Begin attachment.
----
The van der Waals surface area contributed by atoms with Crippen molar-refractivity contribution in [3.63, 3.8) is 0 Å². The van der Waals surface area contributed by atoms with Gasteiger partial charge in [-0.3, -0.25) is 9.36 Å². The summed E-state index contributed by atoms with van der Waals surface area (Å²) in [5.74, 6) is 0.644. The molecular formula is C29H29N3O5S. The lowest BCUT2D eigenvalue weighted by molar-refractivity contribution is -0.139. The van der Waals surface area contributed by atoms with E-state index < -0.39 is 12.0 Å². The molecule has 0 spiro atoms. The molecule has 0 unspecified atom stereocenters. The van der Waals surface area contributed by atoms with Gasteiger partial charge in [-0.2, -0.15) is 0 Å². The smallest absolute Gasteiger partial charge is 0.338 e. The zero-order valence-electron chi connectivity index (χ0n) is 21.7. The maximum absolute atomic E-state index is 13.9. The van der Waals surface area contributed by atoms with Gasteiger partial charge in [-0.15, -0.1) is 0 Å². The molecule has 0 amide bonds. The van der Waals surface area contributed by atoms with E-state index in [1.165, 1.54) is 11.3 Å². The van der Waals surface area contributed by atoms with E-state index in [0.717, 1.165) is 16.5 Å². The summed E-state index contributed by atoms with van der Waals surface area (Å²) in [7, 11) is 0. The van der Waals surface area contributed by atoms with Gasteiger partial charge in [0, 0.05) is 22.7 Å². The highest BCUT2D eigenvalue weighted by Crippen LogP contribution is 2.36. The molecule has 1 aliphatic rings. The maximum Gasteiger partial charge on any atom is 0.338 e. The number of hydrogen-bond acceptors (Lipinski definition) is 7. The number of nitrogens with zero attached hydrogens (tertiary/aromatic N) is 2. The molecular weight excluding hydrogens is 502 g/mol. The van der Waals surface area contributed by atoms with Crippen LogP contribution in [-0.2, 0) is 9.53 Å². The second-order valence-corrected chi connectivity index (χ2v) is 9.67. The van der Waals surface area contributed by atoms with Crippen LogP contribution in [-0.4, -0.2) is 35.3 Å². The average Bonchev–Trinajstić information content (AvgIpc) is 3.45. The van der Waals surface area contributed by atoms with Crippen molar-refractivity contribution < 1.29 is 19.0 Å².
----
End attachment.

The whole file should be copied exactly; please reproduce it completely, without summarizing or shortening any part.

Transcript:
The van der Waals surface area contributed by atoms with Crippen molar-refractivity contribution in [3.63, 3.8) is 0 Å². The van der Waals surface area contributed by atoms with Gasteiger partial charge in [-0.3, -0.25) is 9.36 Å². The summed E-state index contributed by atoms with van der Waals surface area (Å²) in [5.74, 6) is 0.644. The molecular formula is C29H29N3O5S. The lowest BCUT2D eigenvalue weighted by molar-refractivity contribution is -0.139. The van der Waals surface area contributed by atoms with E-state index < -0.39 is 12.0 Å². The molecule has 0 spiro atoms. The molecule has 0 unspecified atom stereocenters. The van der Waals surface area contributed by atoms with Gasteiger partial charge in [-0.2, -0.15) is 0 Å². The smallest absolute Gasteiger partial charge is 0.338 e. The zero-order valence-electron chi connectivity index (χ0n) is 21.7. The maximum absolute atomic E-state index is 13.9. The van der Waals surface area contributed by atoms with Gasteiger partial charge in [-0.15, -0.1) is 0 Å². The molecule has 0 amide bonds. The van der Waals surface area contributed by atoms with E-state index in [1.165, 1.54) is 11.3 Å². The van der Waals surface area contributed by atoms with E-state index in [0.717, 1.165) is 16.5 Å². The summed E-state index contributed by atoms with van der Waals surface area (Å²) in [7, 11) is 0. The van der Waals surface area contributed by atoms with Gasteiger partial charge in [0, 0.05) is 22.7 Å². The highest BCUT2D eigenvalue weighted by Crippen LogP contribution is 2.36. The molecule has 1 aliphatic rings. The maximum Gasteiger partial charge on any atom is 0.338 e. The number of hydrogen-bond acceptors (Lipinski definition) is 7. The number of nitrogens with zero attached hydrogens (tertiary/aromatic N) is 2. The molecular weight excluding hydrogens is 502 g/mol. The van der Waals surface area contributed by atoms with Crippen LogP contribution in [-0.2, 0) is 9.53 Å². The second-order valence-corrected chi connectivity index (χ2v) is 9.67. The van der Waals surface area contributed by atoms with Crippen LogP contribution in [-0.4, -0.2) is 35.3 Å². The average Bonchev–Trinajstić information content (AvgIpc) is 3.45. The van der Waals surface area contributed by atoms with Crippen molar-refractivity contribution < 1.29 is 19.0 Å².